One Theory on Utah’s Struggles: Not Enough Fun


It is no secret that the Utah Jazz have gotten off to a slower start than many in Utah and around the league had anticipated. Beyond that, it’s more than just the 9-12 season record that have fans frustrated; it’s the way the Jazz have played.

The team has been sloppy, with 7th most turnovers in the league. Those turnovers have also resulted in the third worst mark for opponent points off turnovers at 19.1, behind only the struggling Atlanta Hawks and Phoenix Suns.

Another concern is that the team was the best defensive team in the league last year and brought the gang back together to unlock the benefits of the much-touted “continuity,” and yet the elite defense hasn’t continued into the first 20 games. Heading into their matchup with the Brooklyn Nets on Wednesday night, the Jazz have an almost perfect average defensive rating, at 108.3.

But why?

Analysts and pundits are scrounging for answers about the slow start and there are numerous theories, some of which hold water. Sure, the Jazz are losing games because they are playing worse defense, or are poor in getting back in transition, or are sloppy with the ball or lack three point shooting. The Jazz are only middle of the road in overall three point attempts, but are sixth best at getting wide open three point looks. However, they are second to last in three point percentage. The mind boggling part of this is that the Jazz were 12th in the league in three point percentage last season with nearly the exact same team!

Like I said, there are numerous theories but I will offer a single theory now: the Jazz are simply not having fun. The age-old chicken and egg argument could be made, of course. “The Jazz are not having fun because they are losing!”

But look at this way. The Jazz had very low expectations, at least externally, after the 19-28 low point of the 2017-18 season. No one outside of Quin Snyder, Donovan Mitchell, Rudy Gobert & Co. really thought the playoffs were realistic at that point, let alone a first-round victory. Playing without that pressure led to the Jazz playing very loose.

Winning probably does help, after all. After a close overtime game in Detroit, that the Jazz probably should have lost, they hit a turning point. They were happy to have Rudy back. Donovan was thrilling everyone. The laughs and smiles were there and the wins piled up. But that overtime win gave them a burst of excitement. “Hey, winning is fun!”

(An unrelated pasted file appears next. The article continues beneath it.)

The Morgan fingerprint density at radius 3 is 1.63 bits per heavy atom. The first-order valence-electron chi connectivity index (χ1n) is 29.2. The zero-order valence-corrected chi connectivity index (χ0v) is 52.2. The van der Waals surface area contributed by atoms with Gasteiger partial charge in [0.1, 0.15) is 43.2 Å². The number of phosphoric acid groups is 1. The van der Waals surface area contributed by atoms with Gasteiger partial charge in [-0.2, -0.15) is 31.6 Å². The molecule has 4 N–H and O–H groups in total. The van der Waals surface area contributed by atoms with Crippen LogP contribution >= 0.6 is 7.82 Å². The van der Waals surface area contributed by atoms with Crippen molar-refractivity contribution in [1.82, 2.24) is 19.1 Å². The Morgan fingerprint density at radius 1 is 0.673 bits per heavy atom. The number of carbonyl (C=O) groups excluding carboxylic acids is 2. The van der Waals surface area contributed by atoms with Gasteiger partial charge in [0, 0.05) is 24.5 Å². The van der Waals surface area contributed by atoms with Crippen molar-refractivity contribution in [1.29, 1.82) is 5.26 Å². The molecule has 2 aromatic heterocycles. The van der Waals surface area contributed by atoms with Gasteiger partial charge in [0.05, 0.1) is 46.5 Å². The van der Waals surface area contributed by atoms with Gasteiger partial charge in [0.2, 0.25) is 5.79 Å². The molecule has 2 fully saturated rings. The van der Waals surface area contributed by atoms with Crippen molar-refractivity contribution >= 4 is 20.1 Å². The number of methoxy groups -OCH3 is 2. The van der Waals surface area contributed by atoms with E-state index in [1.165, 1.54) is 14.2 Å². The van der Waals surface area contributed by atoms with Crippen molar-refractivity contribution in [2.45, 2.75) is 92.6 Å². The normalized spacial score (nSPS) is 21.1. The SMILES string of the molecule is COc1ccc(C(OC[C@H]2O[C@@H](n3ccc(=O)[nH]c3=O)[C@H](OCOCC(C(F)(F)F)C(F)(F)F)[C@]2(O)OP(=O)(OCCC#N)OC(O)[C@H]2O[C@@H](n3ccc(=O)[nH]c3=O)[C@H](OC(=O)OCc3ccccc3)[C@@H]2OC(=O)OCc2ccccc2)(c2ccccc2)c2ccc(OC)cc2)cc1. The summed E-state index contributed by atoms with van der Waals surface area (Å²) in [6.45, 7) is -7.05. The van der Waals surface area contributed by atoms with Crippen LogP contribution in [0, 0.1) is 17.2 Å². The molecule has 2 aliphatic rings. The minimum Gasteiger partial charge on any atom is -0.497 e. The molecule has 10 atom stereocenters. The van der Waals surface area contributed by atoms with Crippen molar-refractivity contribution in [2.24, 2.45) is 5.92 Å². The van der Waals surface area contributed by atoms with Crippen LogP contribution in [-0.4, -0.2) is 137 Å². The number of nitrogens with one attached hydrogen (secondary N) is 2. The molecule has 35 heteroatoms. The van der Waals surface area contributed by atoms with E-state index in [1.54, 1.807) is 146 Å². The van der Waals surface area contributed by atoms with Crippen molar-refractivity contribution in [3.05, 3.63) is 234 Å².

Pressure isn’t all that fun

Move to start of this season. The Jazz were one of the most talked about and hyped up teams coming into the year. Multiple writers and pundits were ready to thrust on the Jazz the mantle of being among the West’s best, outside of Golden State. Houston’s apparent drop-off and roster changes had some pegging the Jazz as high as No. 2. Mitchell was supposed to take a leap and Gobert had the pressure of maintaining his crown as the league’s premier paint defender. Rather than a push to be the best, Gobert already was the best. The point is that this changes things.

They have no chip on their shoulder, nothing to prove, and they aren’t having fun. Honestly, they haven’t looked like they’ve been overjoyed on the court at all this season, outside of a few smiles and jokes here and there. The Twitter joking that happened among the team through the summer has mostly tailed off. It’s still there, but the volume is lower. This is partially due to the busy season schedule, but there is just less outward playfulness than there was a short time ago.

In 2012, former Iowa State women’s basketball star Lindsey Wilson gave some advice to athletes. “Play for the love of the game,” Wilson said. “Play only for the love of the game.”

She goes on to compare the grind of competitive basketball with practice and training to the free and fun-loving play of kids playing driveway hoops.

“A funny thing happens when you play with a love of the game: you play better. When you focus less on results, and more on the process of playing and your love for the game. Nerves disappear, the weight of expectations falls away, and the burden of playing for a scholarship or scouts ceases to be an issue. I call it taking the backpack off. The backpack of all these unnecessary emotions and thoughts comes off and you play free and light and have more fun than you ever thought possible. Just like you played as a little kid in your driveway.”

If the Jazz can let go of the expectations and the hype and start to play free, they may be able to show a glimpse of the team they were expected to be. Until then, it seems like they may just be a shell of their former selves.

Tyler joins Salt City Hoops for the 2018-19 season, having previously written at The J-Notes. Tyler grew up in Utah watching the Stockton-to-Malone Jazz. He now lives in Brooklyn, NY and is an active tweeter at @tjcranman.


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